As previously reported by Transition Bath under Bath Abbey’s £19million Footprint project the Abbey will become more sustainable by using hot water from the Roman Springs to heat the Abbey. On Monday 21st November Charles Curnock presented an update on the project.
The mains points of interest from a sustainability perspective from his presentation were:
- The designs for extracting heat from the thermal spring water are almost finalised
- LED lighting will be installed throughout
- They are still interested on installing solar PV panels but no decision has been made yet
Thermal Spring Heating System
The plan is to extract heat from the outflow of the Roman Bath’s from the Great Drain as it passes to the south of the Abbey:
Energy Blades rather than heat exchangers will be used to extract the 45C heat. This will be the first-time Energy Blades have been used in the UK, although they have been used in similar projects in Europe. They should will require less maintenance than heat exchangers which are likely to clog up with material from the outflow of the Roman Baths:
A 250kW to 350kW heat pump will ne used to raise the temperature of the extracted water to about 45C so it is warm enough to heat newly installed underfloor heating under the flagstones of the Abbey’s floor. A gas boiler will be installed as a backup and to support the heat pumps in the very coldest weather. The switch from fossil fuel heating to heat pumps should significantly reduce the Abbey’s carbon footprint, particularly as the electricity grid decarbonises in future.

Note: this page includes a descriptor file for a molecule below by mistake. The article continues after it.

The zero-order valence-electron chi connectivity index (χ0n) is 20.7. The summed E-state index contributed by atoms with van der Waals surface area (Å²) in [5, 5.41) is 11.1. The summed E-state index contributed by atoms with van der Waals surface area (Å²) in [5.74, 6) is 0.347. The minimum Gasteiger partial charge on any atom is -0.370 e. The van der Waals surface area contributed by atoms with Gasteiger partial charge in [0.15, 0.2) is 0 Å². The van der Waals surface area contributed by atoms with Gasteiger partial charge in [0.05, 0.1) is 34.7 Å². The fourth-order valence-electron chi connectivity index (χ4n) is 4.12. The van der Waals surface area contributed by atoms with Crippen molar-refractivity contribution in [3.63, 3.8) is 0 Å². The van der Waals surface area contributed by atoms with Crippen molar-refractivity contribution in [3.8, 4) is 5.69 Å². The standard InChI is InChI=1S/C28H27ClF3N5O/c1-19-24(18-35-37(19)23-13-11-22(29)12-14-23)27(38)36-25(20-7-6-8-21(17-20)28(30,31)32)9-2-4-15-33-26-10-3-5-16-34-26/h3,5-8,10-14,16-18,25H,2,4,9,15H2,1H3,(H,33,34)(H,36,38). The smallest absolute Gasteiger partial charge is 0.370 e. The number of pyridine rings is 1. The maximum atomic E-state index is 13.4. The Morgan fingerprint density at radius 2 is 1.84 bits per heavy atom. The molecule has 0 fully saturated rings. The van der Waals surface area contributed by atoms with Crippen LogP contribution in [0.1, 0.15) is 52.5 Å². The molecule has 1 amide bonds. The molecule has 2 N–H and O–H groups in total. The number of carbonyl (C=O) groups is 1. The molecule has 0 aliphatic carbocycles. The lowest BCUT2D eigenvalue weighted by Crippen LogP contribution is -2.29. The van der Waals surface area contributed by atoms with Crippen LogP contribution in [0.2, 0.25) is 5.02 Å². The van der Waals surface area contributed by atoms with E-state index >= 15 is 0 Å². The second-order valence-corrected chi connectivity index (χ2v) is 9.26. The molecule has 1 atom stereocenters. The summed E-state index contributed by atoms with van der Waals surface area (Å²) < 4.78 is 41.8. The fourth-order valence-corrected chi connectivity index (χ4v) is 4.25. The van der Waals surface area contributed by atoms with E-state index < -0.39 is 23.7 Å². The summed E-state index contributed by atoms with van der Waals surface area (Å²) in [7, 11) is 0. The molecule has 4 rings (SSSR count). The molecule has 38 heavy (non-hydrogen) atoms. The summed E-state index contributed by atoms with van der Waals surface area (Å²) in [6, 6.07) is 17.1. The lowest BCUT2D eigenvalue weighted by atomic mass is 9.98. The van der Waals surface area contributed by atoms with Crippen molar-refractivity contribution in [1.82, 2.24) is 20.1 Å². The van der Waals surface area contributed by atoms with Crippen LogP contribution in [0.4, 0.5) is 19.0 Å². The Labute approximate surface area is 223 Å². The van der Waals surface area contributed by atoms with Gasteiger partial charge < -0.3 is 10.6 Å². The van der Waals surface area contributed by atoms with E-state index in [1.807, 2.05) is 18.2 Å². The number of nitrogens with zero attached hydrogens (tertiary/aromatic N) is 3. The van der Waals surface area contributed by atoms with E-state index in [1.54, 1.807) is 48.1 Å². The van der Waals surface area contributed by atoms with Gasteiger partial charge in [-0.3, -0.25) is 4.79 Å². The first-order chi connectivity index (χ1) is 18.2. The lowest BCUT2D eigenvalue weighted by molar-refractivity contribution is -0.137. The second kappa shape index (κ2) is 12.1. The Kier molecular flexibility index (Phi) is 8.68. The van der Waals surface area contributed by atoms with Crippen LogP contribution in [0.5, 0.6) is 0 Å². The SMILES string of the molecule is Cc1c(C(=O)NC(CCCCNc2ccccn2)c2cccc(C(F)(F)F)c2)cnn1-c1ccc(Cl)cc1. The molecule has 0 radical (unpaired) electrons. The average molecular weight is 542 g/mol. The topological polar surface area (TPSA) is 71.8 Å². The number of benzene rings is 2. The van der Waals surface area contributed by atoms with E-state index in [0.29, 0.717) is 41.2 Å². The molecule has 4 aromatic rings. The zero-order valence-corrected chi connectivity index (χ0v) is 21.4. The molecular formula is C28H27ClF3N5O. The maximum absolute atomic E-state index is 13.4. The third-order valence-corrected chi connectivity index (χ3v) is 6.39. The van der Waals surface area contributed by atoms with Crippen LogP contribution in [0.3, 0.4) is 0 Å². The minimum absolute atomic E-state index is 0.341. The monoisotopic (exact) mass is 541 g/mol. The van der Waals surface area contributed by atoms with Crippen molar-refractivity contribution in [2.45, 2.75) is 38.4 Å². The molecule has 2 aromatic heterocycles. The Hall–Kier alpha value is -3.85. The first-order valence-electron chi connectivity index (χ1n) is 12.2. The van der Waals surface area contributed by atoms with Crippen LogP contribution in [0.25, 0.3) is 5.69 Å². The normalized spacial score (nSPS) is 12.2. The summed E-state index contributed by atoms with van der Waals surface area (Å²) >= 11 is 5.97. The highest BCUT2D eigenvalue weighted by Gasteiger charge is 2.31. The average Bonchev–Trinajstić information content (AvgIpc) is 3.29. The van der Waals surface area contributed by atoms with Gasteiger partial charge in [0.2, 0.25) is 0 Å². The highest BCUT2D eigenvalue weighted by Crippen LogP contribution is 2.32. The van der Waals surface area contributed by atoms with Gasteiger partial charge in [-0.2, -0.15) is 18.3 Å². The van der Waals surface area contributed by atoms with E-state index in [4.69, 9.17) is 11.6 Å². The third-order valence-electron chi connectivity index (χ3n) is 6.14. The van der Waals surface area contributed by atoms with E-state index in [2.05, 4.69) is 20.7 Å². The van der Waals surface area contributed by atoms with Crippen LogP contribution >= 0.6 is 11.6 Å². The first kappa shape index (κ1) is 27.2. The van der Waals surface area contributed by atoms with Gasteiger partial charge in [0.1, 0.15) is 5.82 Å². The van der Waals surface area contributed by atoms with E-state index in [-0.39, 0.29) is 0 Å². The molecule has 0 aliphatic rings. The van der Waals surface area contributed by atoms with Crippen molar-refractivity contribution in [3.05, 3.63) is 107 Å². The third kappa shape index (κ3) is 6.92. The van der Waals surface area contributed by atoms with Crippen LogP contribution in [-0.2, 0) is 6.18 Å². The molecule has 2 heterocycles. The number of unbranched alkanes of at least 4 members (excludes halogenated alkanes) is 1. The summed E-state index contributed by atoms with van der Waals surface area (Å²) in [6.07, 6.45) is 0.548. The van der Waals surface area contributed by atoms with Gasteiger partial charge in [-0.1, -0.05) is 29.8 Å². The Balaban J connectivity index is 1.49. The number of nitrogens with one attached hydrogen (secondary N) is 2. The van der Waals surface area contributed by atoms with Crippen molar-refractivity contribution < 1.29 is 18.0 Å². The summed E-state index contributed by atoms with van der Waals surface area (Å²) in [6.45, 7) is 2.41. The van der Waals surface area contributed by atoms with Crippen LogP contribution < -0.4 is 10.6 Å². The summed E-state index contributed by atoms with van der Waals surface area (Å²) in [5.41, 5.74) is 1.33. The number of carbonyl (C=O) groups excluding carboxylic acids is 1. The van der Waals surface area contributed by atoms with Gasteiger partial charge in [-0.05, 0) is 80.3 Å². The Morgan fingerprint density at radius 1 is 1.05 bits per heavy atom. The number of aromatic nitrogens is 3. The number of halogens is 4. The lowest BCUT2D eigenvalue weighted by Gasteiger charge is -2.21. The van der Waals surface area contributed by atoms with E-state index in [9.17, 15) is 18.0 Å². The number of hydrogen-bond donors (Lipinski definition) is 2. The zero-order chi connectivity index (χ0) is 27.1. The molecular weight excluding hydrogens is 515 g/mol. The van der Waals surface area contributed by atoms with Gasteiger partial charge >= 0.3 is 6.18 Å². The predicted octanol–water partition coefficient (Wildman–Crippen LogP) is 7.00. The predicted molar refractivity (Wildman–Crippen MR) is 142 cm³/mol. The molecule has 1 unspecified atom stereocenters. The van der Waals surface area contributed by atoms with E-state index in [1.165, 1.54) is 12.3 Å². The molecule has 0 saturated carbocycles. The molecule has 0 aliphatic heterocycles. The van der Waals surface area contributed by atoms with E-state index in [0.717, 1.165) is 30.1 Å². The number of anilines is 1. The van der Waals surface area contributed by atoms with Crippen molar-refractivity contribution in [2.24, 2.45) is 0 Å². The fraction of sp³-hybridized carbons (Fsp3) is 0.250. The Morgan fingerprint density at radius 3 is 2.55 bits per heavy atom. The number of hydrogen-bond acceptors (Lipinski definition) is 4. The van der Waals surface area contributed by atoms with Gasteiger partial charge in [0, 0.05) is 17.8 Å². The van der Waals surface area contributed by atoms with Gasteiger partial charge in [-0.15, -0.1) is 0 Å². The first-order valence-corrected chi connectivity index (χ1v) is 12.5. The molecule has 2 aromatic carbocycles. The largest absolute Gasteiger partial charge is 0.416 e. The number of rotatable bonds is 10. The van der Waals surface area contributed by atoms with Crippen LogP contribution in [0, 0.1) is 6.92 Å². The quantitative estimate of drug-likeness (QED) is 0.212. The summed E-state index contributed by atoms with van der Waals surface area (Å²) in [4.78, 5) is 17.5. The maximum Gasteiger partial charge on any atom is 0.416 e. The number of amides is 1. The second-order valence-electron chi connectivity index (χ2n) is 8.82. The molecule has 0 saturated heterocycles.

This arrangement will only be marginally better economically for the Abbey because of the energy required to power the heat pump. However, if they manage to obtain an estimated £30K pa Renewable Heat Incentive subsidy then it will represent a large cost saving for the Abbey.
The underfloor heating should make for a more pleasant environment in the Abbey as it will heat the area just above the floor, as opposed to the current air based heating system where most of the heat rises to the roof. The current air based system will however be retained to reduce sub-floor damp and to counteract the downflow of cold air from the Abbey’s tall windows. It will also help boost the temperature during very cold weather (below -4C).
LED lighting is also being installed, apart from the benefit of energy savings they are significantly more reliable and will reduce the maintenance costs of replacing bulbs in the Abbey’s high chandeliers.
All this work is taking place as part of a much larger program of work over the next 3 years, which will include refurbishing the whole of the Abbey floor, replacing the visitor entrance and extensive works to the south, including using most of the space in existing vaults under the square to the south, to include a new education and interpretation centre.